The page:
‘Levisa’s Fury:’ A musical based on a tragedy

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By Steve Doyle

Levisa’s Fury, written by Mike Smith of Shelbyville, is a musical about a girl who is a fan of University of Kentucky basketball who becomes embroiled in a school bus crash and an abduction. It will conclude Friay and Saturday at the A. L. Birch Amphitheater in Clear Creek Park. It stars Smith’s granddaughter, Katie Hisle, and is directed Kathi E. B. Ellis. Veteran Shelbyville thespian Lynne McReynolds Chenault of Shelbyville is the musical director. Smith talked with The Sentinel-News about his production.

The Sentinel-News: What inspired you to write this play?

Mike Smith: I originally had a manuscript of close to 120 pages about a bus accident in the mountains in 1958. Twenty-six kids died in Levisa Fork. Then, I heard a Celtic Woman sing a song called "The Voice" by Lisa Kelly, and it seemed to fit perfectly because I had already written about Bluegirl, the leading character, hearing the G Voice. "You Raise Me Up" also came to me as a finish. Then I approached Cyndi Skellie, who had directed Katie [Hisle] for a bit part in Charlotte's Web. (she was Baby Spider Joy).

S-N: You have written books for years. How was it different to write a play?

Smith: A totally different experience. I spent several weeks taking out descriptive portions. Cyndi was really helpful in converting major portions of my manuscript into monologue. After the reading [at Shelby County Community Theatre], I met a playwright from Bardstown, Toni Wiley, and she gave me clues as to how condense my scenes.

S-N: How did you come to include music?

I was inspired by Celtic woman, and some gospel songs that fit.

S-N: You have an experienced director and musical director. How much has that helped you?

SMITH: Lynne [McReynolds-Chenault, the musical director] has been great. She came in at the last minute of our reading and has been working with Katie ever since. As for the director, I knew that Cyndi wouldn't be available, and I knew nobody else who could do it. And then, Kathi [E. B. Ellis] approached me, and it was like Meryl Streep knocking on the door and saying, "Can I be a part of your play?" Like, wow! With these two women and the late addition of Dawn Schulz, an experienced choreographer, I've been very fortunate.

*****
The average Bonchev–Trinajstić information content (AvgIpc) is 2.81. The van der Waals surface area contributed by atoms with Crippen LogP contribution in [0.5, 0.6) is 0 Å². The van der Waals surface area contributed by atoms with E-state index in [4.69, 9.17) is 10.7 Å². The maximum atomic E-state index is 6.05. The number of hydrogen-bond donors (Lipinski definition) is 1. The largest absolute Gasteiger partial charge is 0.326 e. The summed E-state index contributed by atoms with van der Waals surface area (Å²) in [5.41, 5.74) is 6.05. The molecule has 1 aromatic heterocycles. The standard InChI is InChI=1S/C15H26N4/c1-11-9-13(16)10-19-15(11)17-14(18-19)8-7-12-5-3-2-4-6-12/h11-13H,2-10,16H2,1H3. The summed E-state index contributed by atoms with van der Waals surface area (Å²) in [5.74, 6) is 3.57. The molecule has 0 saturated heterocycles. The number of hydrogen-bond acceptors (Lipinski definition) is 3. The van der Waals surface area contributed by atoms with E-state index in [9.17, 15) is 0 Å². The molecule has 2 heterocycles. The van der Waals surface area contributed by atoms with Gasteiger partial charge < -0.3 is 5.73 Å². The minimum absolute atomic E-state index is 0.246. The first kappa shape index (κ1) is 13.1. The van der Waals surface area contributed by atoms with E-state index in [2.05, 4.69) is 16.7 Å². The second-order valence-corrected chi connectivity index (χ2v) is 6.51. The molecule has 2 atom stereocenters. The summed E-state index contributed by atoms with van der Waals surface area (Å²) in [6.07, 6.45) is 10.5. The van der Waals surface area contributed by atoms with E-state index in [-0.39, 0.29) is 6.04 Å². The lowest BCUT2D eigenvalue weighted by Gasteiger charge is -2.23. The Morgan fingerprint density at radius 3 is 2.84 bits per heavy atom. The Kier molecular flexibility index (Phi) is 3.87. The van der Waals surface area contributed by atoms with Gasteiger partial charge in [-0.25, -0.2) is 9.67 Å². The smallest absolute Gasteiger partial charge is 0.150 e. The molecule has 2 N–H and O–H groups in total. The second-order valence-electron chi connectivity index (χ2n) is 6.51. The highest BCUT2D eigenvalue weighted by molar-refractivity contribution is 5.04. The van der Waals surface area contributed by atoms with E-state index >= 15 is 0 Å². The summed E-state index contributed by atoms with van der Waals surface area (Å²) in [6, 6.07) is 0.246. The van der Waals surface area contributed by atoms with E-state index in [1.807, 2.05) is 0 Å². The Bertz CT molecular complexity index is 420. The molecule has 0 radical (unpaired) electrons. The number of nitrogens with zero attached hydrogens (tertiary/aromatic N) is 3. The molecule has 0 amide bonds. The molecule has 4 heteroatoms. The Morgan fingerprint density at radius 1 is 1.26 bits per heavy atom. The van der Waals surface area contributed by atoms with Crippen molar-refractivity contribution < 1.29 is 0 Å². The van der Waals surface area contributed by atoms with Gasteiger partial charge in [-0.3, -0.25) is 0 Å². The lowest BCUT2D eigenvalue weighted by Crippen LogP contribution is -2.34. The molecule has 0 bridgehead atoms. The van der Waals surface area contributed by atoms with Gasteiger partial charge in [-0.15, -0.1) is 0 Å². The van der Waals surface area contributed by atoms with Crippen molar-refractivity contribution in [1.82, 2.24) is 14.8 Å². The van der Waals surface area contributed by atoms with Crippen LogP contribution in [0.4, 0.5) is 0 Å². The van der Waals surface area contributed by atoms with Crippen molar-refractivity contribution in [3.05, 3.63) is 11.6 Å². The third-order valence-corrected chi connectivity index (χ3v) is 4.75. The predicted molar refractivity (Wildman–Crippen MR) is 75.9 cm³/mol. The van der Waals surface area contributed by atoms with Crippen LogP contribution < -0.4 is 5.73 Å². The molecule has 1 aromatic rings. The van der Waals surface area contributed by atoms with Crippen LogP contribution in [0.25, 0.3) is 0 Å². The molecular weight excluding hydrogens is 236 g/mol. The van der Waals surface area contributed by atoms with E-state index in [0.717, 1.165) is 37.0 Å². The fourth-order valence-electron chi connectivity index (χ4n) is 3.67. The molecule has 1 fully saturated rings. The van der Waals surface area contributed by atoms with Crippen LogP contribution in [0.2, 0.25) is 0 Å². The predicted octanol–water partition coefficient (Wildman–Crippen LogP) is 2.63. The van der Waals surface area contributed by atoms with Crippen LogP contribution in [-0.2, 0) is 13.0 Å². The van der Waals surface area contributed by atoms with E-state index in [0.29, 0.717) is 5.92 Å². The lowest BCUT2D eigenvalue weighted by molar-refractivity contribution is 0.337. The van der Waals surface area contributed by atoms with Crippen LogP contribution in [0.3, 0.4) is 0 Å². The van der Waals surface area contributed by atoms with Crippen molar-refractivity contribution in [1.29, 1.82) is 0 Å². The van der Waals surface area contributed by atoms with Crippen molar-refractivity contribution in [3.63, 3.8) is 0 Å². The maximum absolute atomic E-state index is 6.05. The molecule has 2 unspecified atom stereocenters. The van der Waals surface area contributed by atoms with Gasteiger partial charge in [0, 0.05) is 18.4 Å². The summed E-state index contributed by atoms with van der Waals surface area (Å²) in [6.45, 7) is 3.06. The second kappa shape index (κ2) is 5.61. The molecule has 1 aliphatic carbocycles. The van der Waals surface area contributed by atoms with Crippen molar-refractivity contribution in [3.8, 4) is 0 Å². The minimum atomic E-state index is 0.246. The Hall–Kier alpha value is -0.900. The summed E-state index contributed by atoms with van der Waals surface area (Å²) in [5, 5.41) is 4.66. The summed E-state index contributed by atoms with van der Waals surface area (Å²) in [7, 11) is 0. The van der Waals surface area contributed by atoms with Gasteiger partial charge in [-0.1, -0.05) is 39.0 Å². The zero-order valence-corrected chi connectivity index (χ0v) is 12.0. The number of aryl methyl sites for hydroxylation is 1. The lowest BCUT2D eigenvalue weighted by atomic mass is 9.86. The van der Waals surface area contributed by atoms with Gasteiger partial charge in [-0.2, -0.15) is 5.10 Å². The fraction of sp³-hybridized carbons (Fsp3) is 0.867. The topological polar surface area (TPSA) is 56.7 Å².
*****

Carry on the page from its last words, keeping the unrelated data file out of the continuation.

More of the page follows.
S-N: Your granddaughter, Katie Hisle, won the leading role in audition. How did that make you feel?

SMITH: I had handpicked Katie and the entire cast for the reading, so she was familiar with the character, Bluegirl, as was Eli Megibben, who was Elizabeth. But I told Kathi from the outset that she had a free hand in choosing who she wanted. As you can see, she found some super talented people to bring on board. Neither Katie nor Eli asked me to intervene, and I didn't. Selecting them came solely from Kathi. In fact, she picked everyone. The only ones who participated in the reading are Katie, Eli and Lynne.


S-N: You have other individuals from Shelby County participating, too, right?

SMITH: Yes, we have six Shelby Countians in the cast. Katie, Eli, Tom Dunbar, Alex Goodwin, Tammy Fowler Foster and Brendan Chase Phillips.

S-N: What is your greatest worry about the show?

SMITH: The weather and getting people to come. Since I'm new at this and am inexperienced in getting the word out, I'm feeling my own way. I do have PR experience, and so does Kathi, so we're doing it together. Another worry is that nobody gets sick.